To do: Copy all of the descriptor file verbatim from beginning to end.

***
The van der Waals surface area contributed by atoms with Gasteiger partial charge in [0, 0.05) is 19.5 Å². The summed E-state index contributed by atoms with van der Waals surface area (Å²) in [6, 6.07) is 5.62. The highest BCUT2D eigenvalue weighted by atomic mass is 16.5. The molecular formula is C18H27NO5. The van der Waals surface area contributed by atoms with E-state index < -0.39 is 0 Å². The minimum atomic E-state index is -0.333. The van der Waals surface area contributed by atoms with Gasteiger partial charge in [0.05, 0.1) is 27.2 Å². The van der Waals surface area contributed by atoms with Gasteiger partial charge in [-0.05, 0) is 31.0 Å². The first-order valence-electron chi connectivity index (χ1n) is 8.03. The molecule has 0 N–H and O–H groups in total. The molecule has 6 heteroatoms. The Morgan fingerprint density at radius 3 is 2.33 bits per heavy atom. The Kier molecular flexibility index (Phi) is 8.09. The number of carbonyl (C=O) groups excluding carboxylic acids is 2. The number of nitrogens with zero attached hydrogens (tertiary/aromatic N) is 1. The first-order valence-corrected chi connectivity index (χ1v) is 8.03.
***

The van der Waals surface area contributed by atoms with Gasteiger partial charge in [0, 0.05) is 19.5 Å². The summed E-state index contributed by atoms with van der Waals surface area (Å²) in [6, 6.07) is 5.62. The highest BCUT2D eigenvalue weighted by atomic mass is 16.5. The molecular formula is C18H27NO5. The van der Waals surface area contributed by atoms with E-state index < -0.39 is 0 Å². The minimum atomic E-state index is -0.333. The van der Waals surface area contributed by atoms with Gasteiger partial charge in [0.05, 0.1) is 27.2 Å². The van der Waals surface area contributed by atoms with Gasteiger partial charge in [-0.05, 0) is 31.0 Å². The first-order valence-electron chi connectivity index (χ1n) is 8.03. The molecule has 0 N–H and O–H groups in total. The molecule has 6 heteroatoms. The Morgan fingerprint density at radius 3 is 2.33 bits per heavy atom. The Kier molecular flexibility index (Phi) is 8.09. The number of carbonyl (C=O) groups excluding carboxylic acids is 2. The number of nitrogens with zero attached hydrogens (tertiary/aromatic N) is 1. The first-order valence-corrected chi connectivity index (χ1v) is 8.03.